What's in a name?
That depends on whom you ask.
The various names used by the University of Nevada, Reno appear to be a matter of some contention as Interim Chancellor Jim Rogers sent a missive last week reminding President John Lilley to use the northern university's full name in all of its documents, references and marketing materials.
Rogers' order was in response to the repeated complaints by some university regents that UNR was continuously dropping the Reno from its name, often calling itself the University of Nevada or simply Nevada.
The University of Nevada name is most popular on university merchandise and marketing materials and is the official brand of the institution's most visible entity -- its athletic department. The alumni association also issues licence plate frames that say University of Nevada.
The shortened names are a nickname from the past, Lilley said, when his institution's official name was the University of Nevada. University regents added the Reno in 1969 when they also renamed Nevada Southern University the University of Nevada, Las Vegas.
Lilly said Rogers' request is something he has asked his faculty and staff to comply with before, and that for all official purposes they go by the institution's full name. The current flare-up arose because of a mistake, Lilley said, as the "Reno" was accidently left off of a document at the June meeting of the Board of Regents.
UNR's School of Medicine and the Cooperative Exchange are allowed to drop the Reno because they are statewide, Lilley said, but those are supposed to be the only exceptions to the rule.
Yet 35 years after the name change, several of the university's entities have yet to make the switch. The athletic department Web site, the alumni association, the student government and the bookstore all leave out Reno from their names, and a quick perusal of the school's merchandise shows that the city name is practically nonexistent.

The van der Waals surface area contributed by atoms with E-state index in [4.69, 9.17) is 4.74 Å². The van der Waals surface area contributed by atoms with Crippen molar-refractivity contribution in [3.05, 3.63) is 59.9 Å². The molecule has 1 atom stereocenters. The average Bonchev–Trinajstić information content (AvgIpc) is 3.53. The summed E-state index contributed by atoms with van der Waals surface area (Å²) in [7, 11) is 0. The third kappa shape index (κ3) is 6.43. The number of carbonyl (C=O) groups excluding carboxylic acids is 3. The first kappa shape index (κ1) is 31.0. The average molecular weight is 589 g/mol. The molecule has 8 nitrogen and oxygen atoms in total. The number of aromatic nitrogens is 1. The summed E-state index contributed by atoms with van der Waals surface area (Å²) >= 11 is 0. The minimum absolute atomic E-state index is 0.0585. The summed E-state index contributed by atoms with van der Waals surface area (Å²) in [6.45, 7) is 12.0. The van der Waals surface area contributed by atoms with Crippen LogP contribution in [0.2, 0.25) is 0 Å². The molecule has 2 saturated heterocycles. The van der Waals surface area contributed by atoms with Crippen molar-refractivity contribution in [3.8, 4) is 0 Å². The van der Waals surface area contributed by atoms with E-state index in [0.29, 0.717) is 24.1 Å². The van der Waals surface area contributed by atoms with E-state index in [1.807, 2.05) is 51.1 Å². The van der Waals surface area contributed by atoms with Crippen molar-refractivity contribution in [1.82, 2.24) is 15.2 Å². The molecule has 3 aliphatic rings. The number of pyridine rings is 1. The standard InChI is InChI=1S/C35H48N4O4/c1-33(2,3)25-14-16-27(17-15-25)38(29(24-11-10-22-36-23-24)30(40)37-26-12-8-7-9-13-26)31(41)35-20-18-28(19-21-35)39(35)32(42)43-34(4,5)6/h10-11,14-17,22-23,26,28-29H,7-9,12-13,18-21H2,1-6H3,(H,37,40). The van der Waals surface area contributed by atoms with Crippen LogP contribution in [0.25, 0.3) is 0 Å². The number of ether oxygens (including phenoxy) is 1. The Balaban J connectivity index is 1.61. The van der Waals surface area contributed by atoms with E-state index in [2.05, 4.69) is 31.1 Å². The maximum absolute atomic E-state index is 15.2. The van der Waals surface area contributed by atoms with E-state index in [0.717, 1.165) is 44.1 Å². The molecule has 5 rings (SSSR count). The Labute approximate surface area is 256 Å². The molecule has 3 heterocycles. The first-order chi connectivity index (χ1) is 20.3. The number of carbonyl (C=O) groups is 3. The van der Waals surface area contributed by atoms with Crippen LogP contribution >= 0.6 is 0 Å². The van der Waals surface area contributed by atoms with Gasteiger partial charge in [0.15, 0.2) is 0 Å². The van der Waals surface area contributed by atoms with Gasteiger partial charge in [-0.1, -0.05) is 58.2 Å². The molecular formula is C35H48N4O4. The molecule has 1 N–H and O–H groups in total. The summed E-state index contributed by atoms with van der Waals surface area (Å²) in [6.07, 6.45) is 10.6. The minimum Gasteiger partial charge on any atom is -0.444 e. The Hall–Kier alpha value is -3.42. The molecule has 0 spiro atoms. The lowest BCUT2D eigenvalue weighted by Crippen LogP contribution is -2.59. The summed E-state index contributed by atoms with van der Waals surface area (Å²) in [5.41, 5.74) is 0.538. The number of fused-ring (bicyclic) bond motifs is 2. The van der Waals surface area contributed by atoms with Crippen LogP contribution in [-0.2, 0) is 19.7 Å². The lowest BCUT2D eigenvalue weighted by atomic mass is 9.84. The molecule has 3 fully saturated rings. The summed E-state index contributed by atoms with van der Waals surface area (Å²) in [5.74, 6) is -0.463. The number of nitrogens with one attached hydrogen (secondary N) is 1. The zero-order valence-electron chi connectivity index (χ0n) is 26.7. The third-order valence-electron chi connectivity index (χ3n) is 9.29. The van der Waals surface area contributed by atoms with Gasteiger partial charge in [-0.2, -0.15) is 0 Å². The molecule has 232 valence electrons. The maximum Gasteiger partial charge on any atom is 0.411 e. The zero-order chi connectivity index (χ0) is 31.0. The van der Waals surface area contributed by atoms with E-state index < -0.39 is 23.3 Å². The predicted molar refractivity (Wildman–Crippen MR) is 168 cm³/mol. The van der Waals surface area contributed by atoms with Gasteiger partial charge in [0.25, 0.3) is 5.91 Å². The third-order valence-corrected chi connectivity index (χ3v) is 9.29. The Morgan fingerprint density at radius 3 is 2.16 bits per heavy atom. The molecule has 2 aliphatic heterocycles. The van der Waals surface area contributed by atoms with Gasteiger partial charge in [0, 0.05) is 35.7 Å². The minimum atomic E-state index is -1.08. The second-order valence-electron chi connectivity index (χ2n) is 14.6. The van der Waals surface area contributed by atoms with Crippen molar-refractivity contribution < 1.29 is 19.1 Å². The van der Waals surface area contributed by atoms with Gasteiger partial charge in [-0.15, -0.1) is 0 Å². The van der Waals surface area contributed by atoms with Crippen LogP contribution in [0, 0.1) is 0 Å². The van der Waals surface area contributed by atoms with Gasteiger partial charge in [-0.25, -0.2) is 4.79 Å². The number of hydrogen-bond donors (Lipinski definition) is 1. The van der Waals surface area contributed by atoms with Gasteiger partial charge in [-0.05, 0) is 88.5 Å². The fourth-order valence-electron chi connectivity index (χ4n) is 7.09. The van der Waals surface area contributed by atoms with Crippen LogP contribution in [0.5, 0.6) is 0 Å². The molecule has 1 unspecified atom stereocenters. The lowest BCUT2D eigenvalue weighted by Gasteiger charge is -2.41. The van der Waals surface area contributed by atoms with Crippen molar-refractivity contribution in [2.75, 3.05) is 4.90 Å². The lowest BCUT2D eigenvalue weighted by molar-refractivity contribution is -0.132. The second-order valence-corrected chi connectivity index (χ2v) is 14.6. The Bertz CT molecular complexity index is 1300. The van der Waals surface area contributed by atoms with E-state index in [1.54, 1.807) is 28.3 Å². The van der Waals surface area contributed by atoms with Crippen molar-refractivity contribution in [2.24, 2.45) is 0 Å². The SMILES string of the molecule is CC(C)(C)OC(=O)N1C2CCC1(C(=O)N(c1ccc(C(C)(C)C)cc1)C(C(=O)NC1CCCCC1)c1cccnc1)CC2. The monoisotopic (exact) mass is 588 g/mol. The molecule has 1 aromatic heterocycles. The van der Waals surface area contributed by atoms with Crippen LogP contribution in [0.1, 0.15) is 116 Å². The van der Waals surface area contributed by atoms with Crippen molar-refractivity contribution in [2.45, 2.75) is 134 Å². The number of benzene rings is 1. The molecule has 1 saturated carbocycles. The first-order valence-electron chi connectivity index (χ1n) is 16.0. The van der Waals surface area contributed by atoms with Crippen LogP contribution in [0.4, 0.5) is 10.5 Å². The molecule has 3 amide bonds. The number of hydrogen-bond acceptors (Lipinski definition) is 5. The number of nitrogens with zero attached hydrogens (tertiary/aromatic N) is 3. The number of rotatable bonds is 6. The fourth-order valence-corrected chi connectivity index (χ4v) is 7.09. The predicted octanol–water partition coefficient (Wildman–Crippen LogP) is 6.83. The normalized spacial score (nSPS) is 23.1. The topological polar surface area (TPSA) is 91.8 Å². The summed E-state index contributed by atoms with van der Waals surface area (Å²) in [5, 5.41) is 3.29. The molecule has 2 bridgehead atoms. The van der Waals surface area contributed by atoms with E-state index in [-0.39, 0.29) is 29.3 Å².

Only one item out of dozens of T-shirts and sweatshirts and other merchandise had the full name of the institution on the bookstore Web site, and the small "Reno" was blocked out by a larger "alumni" stamped across the university's crest. Most clothing items went with Nevada or simply displayed the university's giant blue N with a wolf peaking out of the lettering.
In contrast, all of the items marketed on UNLV's bookstore Web site go with the institution's full moniker or it's well-known initials.
The inconsistency in UNR's name usage has irked some officials in the system, albeit for different reasons.
Regent Steve Sisolak thought that by leaving out Reno the institution was presenting itself as somehow better or more important than it's Southern counterpart, the University of Nevada, Las Vegas.
"I think everything from the jerseys to the stationeries to the name on the school should be University of Nevada, Reno," Sisolak said.
"They are equal," Sisolak said of the two universities. "One is not a child of the other one, or an offshoot of the other one."
Reno Regent Howard Rosenberg supported the memo because he said leaving out UNR's location confused outsiders who, being more aware of UNLV, assumed that the University of Nevada was in Las Vegas. He thinks UNR needs to have a consistent brand in all of its marketing.
UNLV President Carol Harter said she just thought it was proper for both universities to use their full names, though she too said she sometimes heard from people who thought of Las Vegas when they heard University of Nevada.
Other regents, however, didn't get what the fuss was about.
"It's a silly, little ridiculous thing that people get going," Regent Doug Hill said.
He and another regent noted that it's quite common for the first institution in a state system to still be referred to by its original name, such as the University of Texas at Austin or University of California at Berkeley. Both often have their names shortened, specifically in the sports media.
It was UNR's appearance in the NCAA Sweet Sixteen basketball tournament this past season that brought the name discrepancy to the forefront again, as national media continuously referred to the school as Nevada.
Kurt Esser, UNR's assistant athletic director for marketing, said he has never heard of any problems with their use of the shortened name, which has always been the athletic deparment's moniker.
"I think both institutions have done a great job of branding themselves, as one is UNLV and one is Nevada," Esser said.
Although he didn't see the need for it, Esser said the athletic department would abide by whatever name the regents wanted.
"We can included whatever verbiage we have to," Esser said. "We'll still be the Wolf Pack."
Neither Rogers or Lilley were sure how Rogers' order might affect the university's athletic marketing. Rogers said he will work with Lilley to phase it in.
"We're very proud of the University of Nevada, Reno," Lilley said.
"We're not trying to sow confusion," Lilley said of the nicknames. "We're just trying to honor longterm traditions. Clarity is in our best interest."